In 2018, Urban Alliance and the Obama Foundation joined forces to launch the Obama Youth Jobs Corps (OYJC) to increase access to economic opportunity for high school students on Chicago’s South Side – a community where economic success is too often out of reach due to systemic oppression and reduced resources.
Spanning student’s sophomore through senior years, OYJC connects youth to economically-mobile pathways through work-based learning, mentoring, and networking, while building the next generation of local leaders through a focus on civic engagement. In year one, students receive an introduction to basic job skills and exposure to various career fields. In year two, students dive deep into the soft skills, job search skills, and digital literacy needed to succeed I the workplace, while developing a broader sense of servant leadership through community engagement. In year three, students have the opportunity to put their new skills to the test through Urban Alliance’s signature High School Internship Program where they work at organizations and businesses across the city in 10-month, paid internships under the guidance of a dedicated mentor. While much has been written about the impact of UA internships on students, today we are zeroing in on the heart of OYJC: junior year.
Zeroing In on the Junior Track
In their Junior year, OYJC students double down on the skills they were first introduced to during their sophomore year by participating in paid weekly skills training workshops. “The workshops are engaging and interactive sessions where students learn skills like time management and goal setting,” says Jamie Ricks, Urban Alliance Obama Youth Jobs Corps Program Director. “Introduction to these skills along with career exposure and professional experiences will help participants to succeed in life.”
While students spend the year covering a host of topics ranging from financial literacy to college and career planning, Urban Alliance’s junior-year curriculum is rooted in the principles of social and emotional learning, a proven framework for developing soft skills – the key human-to-human skills that account for 85% of future job success, according to Harvard researchers. In addition, students are given assignments and volunteer opportunities that prompt them to become more community-minded individuals and engage with their city in a new way.
“Ensuring our students are both civically and culturally aware as well as professionally prepared is an important pillar for our partnership with the Obama Foundation,” says Deldric Henderson, Urban Alliance Obama Youth Jobs Corps Manager. “Chicago is bustling with experiences that many students are either unaware of or have otherwise not been exposed to, and we wanted to help bridge that gap.”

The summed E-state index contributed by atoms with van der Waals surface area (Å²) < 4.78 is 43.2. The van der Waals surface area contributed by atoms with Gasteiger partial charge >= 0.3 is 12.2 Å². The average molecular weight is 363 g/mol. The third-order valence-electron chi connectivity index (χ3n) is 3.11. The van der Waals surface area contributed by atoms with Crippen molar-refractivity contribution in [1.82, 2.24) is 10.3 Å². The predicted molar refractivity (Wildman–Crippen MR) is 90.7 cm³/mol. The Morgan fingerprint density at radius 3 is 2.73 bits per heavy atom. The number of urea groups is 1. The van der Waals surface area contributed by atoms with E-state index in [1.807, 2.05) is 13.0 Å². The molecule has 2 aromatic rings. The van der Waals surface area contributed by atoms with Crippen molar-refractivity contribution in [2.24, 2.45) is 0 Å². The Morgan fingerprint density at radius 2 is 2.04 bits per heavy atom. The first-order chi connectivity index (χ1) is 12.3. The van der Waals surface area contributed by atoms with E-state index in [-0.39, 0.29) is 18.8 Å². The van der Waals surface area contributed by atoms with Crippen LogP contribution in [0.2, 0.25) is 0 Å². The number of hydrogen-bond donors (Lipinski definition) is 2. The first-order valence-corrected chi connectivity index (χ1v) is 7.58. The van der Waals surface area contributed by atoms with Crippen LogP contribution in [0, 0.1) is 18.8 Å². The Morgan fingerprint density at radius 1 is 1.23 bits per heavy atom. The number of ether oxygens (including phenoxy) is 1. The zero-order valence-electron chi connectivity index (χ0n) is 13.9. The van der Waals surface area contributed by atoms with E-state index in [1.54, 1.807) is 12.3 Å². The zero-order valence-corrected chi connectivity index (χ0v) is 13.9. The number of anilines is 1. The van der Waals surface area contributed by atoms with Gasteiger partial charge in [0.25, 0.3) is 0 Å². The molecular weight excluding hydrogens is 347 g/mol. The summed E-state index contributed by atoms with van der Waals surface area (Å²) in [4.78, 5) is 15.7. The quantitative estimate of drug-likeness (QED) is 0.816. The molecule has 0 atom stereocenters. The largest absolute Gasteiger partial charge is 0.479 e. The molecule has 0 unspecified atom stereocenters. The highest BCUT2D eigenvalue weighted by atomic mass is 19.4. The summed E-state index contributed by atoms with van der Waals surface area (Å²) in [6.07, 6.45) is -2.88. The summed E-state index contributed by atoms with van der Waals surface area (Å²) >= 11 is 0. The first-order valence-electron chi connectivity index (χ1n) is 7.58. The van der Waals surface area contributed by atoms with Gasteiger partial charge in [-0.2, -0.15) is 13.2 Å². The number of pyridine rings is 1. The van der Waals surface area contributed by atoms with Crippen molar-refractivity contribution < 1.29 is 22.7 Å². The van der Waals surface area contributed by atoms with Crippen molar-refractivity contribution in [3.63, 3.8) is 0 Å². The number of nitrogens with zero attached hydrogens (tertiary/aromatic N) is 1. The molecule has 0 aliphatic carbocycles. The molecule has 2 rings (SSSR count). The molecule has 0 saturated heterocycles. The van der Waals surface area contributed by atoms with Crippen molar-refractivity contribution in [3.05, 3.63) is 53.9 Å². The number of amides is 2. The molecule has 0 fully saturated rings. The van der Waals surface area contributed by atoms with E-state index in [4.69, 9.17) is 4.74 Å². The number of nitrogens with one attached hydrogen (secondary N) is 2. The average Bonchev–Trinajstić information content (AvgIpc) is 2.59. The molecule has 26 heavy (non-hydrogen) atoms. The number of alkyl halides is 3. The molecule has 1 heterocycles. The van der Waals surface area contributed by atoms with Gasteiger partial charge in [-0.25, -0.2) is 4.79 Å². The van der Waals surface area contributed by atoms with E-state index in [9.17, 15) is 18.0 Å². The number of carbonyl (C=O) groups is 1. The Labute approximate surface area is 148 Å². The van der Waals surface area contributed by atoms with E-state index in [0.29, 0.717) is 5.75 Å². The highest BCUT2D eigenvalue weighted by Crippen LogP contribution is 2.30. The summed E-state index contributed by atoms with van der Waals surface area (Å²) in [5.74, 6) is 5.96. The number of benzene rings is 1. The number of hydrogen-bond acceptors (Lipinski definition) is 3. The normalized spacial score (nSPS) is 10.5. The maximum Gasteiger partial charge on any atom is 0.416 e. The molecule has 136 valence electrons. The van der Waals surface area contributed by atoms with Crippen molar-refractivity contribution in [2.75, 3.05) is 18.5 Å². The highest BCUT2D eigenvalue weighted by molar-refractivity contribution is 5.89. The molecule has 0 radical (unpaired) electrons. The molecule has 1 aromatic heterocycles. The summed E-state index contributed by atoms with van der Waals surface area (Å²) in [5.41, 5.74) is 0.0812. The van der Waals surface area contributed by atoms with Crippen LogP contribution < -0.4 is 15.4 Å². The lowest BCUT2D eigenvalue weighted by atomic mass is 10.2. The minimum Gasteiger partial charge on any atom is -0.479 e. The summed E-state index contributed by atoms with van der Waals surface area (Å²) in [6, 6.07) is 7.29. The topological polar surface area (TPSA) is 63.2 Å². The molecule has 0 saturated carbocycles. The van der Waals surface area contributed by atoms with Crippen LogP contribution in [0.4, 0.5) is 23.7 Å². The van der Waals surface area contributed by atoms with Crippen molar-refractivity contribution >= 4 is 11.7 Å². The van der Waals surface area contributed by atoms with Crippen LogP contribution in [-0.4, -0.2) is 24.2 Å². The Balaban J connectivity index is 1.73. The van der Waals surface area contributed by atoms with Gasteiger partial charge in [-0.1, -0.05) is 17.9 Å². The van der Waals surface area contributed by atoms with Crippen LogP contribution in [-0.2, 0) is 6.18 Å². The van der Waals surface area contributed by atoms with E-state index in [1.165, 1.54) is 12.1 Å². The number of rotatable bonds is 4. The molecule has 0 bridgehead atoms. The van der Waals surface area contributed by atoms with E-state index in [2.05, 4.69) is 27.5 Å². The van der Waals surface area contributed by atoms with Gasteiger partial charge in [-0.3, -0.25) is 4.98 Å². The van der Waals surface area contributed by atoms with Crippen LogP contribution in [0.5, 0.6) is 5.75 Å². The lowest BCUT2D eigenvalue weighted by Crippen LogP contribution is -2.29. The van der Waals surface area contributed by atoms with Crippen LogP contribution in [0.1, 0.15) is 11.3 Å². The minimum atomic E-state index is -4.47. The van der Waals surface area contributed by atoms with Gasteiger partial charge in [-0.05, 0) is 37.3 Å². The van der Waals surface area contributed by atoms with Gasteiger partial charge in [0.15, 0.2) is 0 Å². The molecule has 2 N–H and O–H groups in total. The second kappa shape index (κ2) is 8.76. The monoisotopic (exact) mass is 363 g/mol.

Before COVID-19 the program introduced students to a variety of cultural experiences such as museums, festivals, parades, and multicultural engagement in partnership with groups like WorldChicago. Students also regularly participated in volunteer events to give back to their community. When safe, the team is excited to resuming these enrichment activities.
Fortunately, when Urban Alliance switched to virtual programming at the height of the pandemic in 2020, OYJC adapted their Youth Activism Project component, which elevates youth voice and power through project-based learning, for this new virtual world.
The Youth Activism Project’s primary goal is to provide students with the tools needed to raise awareness about community issues on their own. Throughout the year, students participate in mini-workshops that culminate in a series of student-led community education webinars on topics ranging from educational equity to community violence. Students not only develop key soft skills such as communication and teamwork, they also develop agency and learn to use their voices to effect change – an important lesson in these fraught times. More importantly, students learn to be confident, to trust their talents, and to dream a little bigger.
Aaron Parker, a 2019 Urban Alliance intern, was an enthusiastic participant in the Obama Youth Jobs Corps from the start. He finished his junior year workforce development training with perfect attendance, and his work ethic and positive attitude earned him a senior year internship with the Obama Foundation.
“Urban Alliance has helped me get to where I am now because of trust, strength, honesty, being on time for work, and staying active and persistent,” said Aaron. “UA has made me stay on top of my education making my future come true.”
Raheema Muhammad, a current senior at Wendell Phillips Academy who was very reserved before joining OYJC her junior year, says she has grown in confidence. “Urban Alliance made me more comfortable representing myself in front of a crowd,” she said. “I would say I’m more outgoing, more of a leader than I was before.”
As Raheema embarks on final training for her senior-year OYJC internship, she is looking forward to what she can learn and accomplish in person under new local safety guidelines.
“Because the program was online, I got comfortable on zoom…but now I’m trying to look for the in-person growth that I’ll have,” continued Raheema. “I’m looking forward to those communication skills that we didn’t get over the computer.”
Starting her internship with more than a year of training under her belt, Raheema is already a step ahead of the game and a leader among her peers. We can’t wait to see what she and all of our OYJC juniors will accomplish next!